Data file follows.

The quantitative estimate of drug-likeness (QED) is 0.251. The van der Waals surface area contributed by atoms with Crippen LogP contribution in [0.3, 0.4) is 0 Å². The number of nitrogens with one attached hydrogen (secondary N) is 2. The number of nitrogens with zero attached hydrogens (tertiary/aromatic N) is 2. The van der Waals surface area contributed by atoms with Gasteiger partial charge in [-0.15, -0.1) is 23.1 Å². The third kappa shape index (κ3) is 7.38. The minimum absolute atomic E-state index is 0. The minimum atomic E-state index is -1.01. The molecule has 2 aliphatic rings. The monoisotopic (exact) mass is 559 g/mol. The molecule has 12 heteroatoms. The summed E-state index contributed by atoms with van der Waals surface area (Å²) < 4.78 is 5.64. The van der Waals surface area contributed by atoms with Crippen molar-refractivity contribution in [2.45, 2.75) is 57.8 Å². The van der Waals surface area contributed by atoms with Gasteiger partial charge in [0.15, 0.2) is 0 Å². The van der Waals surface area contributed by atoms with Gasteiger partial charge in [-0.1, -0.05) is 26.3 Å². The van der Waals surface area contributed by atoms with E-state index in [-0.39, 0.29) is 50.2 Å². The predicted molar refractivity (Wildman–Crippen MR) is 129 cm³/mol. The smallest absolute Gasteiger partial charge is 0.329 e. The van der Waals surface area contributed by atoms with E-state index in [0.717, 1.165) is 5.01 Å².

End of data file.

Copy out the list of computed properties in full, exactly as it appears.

The quantitative estimate of drug-likeness (QED) is 0.251. The van der Waals surface area contributed by atoms with Crippen LogP contribution in [0.3, 0.4) is 0 Å². The number of nitrogens with one attached hydrogen (secondary N) is 2. The number of nitrogens with zero attached hydrogens (tertiary/aromatic N) is 2. The van der Waals surface area contributed by atoms with Gasteiger partial charge in [-0.15, -0.1) is 23.1 Å². The third kappa shape index (κ3) is 7.38. The minimum absolute atomic E-state index is 0. The minimum atomic E-state index is -1.01. The molecule has 2 aliphatic rings. The monoisotopic (exact) mass is 559 g/mol. The molecule has 12 heteroatoms. The summed E-state index contributed by atoms with van der Waals surface area (Å²) < 4.78 is 5.64. The van der Waals surface area contributed by atoms with Crippen molar-refractivity contribution in [2.45, 2.75) is 57.8 Å². The van der Waals surface area contributed by atoms with Gasteiger partial charge in [0.15, 0.2) is 0 Å². The van der Waals surface area contributed by atoms with Gasteiger partial charge in [-0.1, -0.05) is 26.3 Å². The van der Waals surface area contributed by atoms with E-state index in [-0.39, 0.29) is 50.2 Å². The predicted molar refractivity (Wildman–Crippen MR) is 129 cm³/mol. The smallest absolute Gasteiger partial charge is 0.329 e. The van der Waals surface area contributed by atoms with E-state index in [0.717, 1.165) is 5.01 Å².